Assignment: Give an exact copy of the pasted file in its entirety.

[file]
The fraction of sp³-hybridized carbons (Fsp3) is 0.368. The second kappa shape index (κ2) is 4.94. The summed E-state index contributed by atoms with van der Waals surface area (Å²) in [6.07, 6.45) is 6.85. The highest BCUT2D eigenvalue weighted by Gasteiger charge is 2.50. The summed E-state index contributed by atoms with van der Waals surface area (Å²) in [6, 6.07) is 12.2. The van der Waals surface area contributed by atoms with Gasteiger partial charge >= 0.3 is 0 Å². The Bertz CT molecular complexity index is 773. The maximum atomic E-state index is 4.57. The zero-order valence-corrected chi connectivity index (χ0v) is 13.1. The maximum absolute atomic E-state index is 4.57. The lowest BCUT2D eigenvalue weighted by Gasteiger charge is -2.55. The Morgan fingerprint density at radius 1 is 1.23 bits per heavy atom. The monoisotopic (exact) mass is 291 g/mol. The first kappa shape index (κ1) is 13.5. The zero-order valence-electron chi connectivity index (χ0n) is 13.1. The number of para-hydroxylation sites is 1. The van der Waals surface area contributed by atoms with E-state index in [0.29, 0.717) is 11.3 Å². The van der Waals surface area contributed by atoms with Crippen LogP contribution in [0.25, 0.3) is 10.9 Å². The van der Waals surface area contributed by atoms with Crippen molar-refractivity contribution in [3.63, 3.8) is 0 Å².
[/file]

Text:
The fraction of sp³-hybridized carbons (Fsp3) is 0.368. The second kappa shape index (κ2) is 4.94. The summed E-state index contributed by atoms with van der Waals surface area (Å²) in [6.07, 6.45) is 6.85. The highest BCUT2D eigenvalue weighted by Gasteiger charge is 2.50. The summed E-state index contributed by atoms with van der Waals surface area (Å²) in [6, 6.07) is 12.2. The van der Waals surface area contributed by atoms with Gasteiger partial charge >= 0.3 is 0 Å². The Bertz CT molecular complexity index is 773. The maximum atomic E-state index is 4.57. The zero-order valence-corrected chi connectivity index (χ0v) is 13.1. The maximum absolute atomic E-state index is 4.57. The lowest BCUT2D eigenvalue weighted by Gasteiger charge is -2.55. The Morgan fingerprint density at radius 1 is 1.23 bits per heavy atom. The monoisotopic (exact) mass is 291 g/mol. The first kappa shape index (κ1) is 13.5. The zero-order valence-electron chi connectivity index (χ0n) is 13.1. The number of para-hydroxylation sites is 1. The van der Waals surface area contributed by atoms with E-state index in [0.29, 0.717) is 11.3 Å². The van der Waals surface area contributed by atoms with Crippen LogP contribution in [0.25, 0.3) is 10.9 Å². The van der Waals surface area contributed by atoms with Crippen molar-refractivity contribution in [3.63, 3.8) is 0 Å².